Wonderful! We’ve got the beam wiggling! But wait- there’s a problem. The signal is changing too fast. It just looks like a vertical line. What we need now is to make it wiggle from side to side. This is where the timebase comes in. This makes the beam move from side to side at a very precise speed. This means that we can see the whole wave properly, and we can measure things like frequency. This is how fast the wave is changing.
Now, lets put the scope to work!
My amp is on, but there’s no sound!
You’ll remember that we use a changing voltage to represent sound. How can we troubleshoot this problem? We follow some basic steps:
- Identify path that the signal takes through the circuit. This is not always easy, so persevere and when you don’t understand what the circuit is doing, ask for help and check with google. Fortunately amplifiers are usually very simple circuits. Getting a handle on what is happening may take a little while the first time, but be assured that you can understand what’s happening.
- Setup a signal generator. This can be anything from a complex piece of bench test equipment, to something as simple as an MP3 player. A sine wave tends to be preferable, it’s easier to identify and allows you to see in what way the signal is being changed by the circuit.
- Follow the signal and see where it stops. The fault probably lay at that point.
Clip the ground from the oscilloscope probe to an appropriate ground. The closer to where you are testing the better. Start looking at the point where the signal enters the system. Follow the path, and it will lead you to the problem.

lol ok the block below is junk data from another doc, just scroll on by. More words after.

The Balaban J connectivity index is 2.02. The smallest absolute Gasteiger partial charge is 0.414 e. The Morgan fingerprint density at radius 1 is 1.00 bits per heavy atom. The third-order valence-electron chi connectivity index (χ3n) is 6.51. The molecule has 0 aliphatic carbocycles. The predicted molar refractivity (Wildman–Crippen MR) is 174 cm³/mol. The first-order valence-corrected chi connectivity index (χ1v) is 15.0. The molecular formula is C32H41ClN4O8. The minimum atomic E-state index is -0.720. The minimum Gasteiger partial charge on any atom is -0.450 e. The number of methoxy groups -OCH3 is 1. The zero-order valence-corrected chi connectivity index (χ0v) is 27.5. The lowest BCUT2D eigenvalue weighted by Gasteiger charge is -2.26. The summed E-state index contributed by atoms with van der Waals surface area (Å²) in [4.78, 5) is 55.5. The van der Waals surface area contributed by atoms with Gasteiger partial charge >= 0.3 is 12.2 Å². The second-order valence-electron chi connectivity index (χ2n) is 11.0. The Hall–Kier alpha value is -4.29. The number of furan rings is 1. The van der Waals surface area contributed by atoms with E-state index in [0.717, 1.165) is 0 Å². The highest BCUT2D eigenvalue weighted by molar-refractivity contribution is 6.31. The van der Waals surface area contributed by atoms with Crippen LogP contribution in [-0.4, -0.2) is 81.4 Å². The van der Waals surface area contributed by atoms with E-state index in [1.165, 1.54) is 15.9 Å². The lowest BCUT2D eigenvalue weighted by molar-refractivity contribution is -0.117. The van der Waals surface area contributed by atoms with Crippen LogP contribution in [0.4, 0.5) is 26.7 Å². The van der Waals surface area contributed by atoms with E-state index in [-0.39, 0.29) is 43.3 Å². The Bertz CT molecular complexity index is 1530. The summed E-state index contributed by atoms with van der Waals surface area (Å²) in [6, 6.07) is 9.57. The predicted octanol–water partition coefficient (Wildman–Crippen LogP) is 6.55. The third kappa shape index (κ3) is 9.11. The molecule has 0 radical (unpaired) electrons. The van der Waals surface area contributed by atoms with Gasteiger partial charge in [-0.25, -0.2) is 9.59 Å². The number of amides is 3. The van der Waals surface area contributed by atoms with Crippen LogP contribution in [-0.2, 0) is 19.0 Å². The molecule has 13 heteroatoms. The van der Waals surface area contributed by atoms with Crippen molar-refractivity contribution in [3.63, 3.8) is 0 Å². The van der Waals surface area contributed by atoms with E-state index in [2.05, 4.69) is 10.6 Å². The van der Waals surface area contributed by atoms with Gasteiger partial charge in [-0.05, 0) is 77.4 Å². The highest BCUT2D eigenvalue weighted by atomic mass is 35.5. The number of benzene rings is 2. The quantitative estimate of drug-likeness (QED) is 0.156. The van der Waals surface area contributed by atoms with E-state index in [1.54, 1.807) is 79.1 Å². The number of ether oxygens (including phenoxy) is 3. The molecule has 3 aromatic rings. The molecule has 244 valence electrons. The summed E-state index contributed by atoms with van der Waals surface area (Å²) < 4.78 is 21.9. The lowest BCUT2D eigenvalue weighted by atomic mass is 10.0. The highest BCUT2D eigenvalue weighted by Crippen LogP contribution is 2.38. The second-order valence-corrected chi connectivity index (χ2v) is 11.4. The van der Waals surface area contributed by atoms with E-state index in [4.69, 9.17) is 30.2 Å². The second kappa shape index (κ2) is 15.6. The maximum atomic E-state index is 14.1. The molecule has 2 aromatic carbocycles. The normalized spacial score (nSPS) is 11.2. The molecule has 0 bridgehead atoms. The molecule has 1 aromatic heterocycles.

Why is my microcontroller not running?
When troubleshooting, it’s important to understand that every subsystem has certain things it needs to work. A microcontroller needs power, ground, a clock signal, and a program. You’ve loaded it with the program, and checked that the power supply and ground are good. But you need to check the clock. Most modern microcontrollers have clocks that run around 20MHz, a multimeter is useless at that speed. This is where the scope can come to the rescue!
You’ll probably want to set the vertical amplifier at its lowest setting, around 10mV/division. That means that each square on the grid is equal to ten millivolts. The tick marks inside the squares will be 2,4,6, and 8 millivolts. Connect the probe to one of the leads of the crystal, or in the case of a ceramic resonator, one of the outside leads. The middle is usually ground. Adjust the timebase. It has a knob graduated in seconds per division. You’ll notice that this is period, not frequency. So we need to figure out what the period of a 20MHz signal is. Dividing 1/20,000,000 we get 50 nanoseconds. We set the knob to about 50ns/div. On the timebase there is a little light that says “triggered”. That should be lit. If it isn’t, that means the scope isn’t seeing a signal.
Tweak the settings and you will be able to see whether the circuit is oscillating.
The oscilloscope is the most versatile of test equipment, and can save hours of head scratching. Take some time, and come down to Hackforge and we’ll show you how to run it in person!